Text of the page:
These simple forms were found quite abundantly under stones and in kelp
holdfasts. The form of the body was determined largely by the position
the animal took on the stone or seaweed.


                 _Styela barnharti_ Ritter and Forsythe

The specimens obtained were young, simple, of a redish-brown color and
about 4 mm. high. They were found under stones at low tide but not as
commonly as some others.


                       _Styla montereyensis_ Dall

A single specimen of this large, simple species was taken just off
shore. It was slender at the base, expanded near the openings and of a
redish-brown color.


                    _Euherdmania claviformis_ Ritter

This slender species was often found in clusters under stones. They
were about 2 mm. in diameter and 10-20 mm. long, sometimes free from
sand, at other times covered with sand grains.


                         _Goodsiria dura_ Ritter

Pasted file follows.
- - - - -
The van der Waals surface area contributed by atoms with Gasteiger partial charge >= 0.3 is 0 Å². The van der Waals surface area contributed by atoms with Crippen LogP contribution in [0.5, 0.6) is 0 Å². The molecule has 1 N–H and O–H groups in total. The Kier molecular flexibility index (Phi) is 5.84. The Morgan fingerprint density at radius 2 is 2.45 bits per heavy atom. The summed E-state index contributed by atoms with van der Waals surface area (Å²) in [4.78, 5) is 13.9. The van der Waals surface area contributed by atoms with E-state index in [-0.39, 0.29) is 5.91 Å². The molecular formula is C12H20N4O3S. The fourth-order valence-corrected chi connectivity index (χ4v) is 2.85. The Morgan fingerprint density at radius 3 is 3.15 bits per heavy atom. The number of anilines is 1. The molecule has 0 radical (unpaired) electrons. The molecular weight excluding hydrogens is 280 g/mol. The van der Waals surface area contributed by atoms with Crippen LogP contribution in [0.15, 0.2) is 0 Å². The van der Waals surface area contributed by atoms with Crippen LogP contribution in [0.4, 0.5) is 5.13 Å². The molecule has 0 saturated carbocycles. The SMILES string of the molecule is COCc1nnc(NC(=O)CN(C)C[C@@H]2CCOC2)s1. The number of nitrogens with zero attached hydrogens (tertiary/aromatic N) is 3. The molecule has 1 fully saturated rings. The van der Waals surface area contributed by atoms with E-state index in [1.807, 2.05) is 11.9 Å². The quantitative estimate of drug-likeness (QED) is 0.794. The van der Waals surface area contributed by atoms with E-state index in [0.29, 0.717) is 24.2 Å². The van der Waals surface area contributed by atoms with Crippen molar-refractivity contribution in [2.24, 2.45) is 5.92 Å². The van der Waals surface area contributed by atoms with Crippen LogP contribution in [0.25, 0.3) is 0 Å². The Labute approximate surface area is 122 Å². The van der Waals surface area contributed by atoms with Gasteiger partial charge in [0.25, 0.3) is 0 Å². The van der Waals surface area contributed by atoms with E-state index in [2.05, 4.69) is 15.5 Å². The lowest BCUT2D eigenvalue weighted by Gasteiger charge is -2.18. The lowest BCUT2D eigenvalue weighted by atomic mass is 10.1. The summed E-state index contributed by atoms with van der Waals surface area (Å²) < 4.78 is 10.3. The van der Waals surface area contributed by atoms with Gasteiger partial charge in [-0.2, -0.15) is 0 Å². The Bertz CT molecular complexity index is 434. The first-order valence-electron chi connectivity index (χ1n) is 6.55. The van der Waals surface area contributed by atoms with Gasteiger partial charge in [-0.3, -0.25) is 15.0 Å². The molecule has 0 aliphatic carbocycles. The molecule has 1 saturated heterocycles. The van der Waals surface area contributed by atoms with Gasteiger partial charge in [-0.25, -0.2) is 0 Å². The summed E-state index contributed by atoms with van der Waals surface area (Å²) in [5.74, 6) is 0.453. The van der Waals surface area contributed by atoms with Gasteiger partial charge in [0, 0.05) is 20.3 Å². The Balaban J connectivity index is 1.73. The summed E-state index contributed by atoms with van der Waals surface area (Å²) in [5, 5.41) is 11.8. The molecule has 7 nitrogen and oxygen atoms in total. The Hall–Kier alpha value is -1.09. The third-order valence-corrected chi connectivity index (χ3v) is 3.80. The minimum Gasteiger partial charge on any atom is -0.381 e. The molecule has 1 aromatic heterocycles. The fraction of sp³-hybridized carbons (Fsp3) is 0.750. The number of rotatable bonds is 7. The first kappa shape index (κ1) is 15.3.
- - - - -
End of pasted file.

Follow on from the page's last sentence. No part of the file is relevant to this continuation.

Bright red or orange masses of these were often found in bits of
seaweed from deeper water. The individuals were 2 to 3 mm. across and
often closely massed on the seaweed or other support.


                _Eudistoma diaphones_ Ritter and Forsythe

This was the common compound species found closely attached to the
lower sides of stones. It was often quite extensive but not thick or
colored.


                 _Eudistoma psamion_ Ritter and Forsythe

Great masses of this tough, pinkish or slightly colored form were
found under rock ledges. It resembles one of the sponges in general
appearance and is found in among sponges and polyzoans. This was one of
the most bulky forms which we found.


                _Glossophorum planum_ Ritter and Forsythe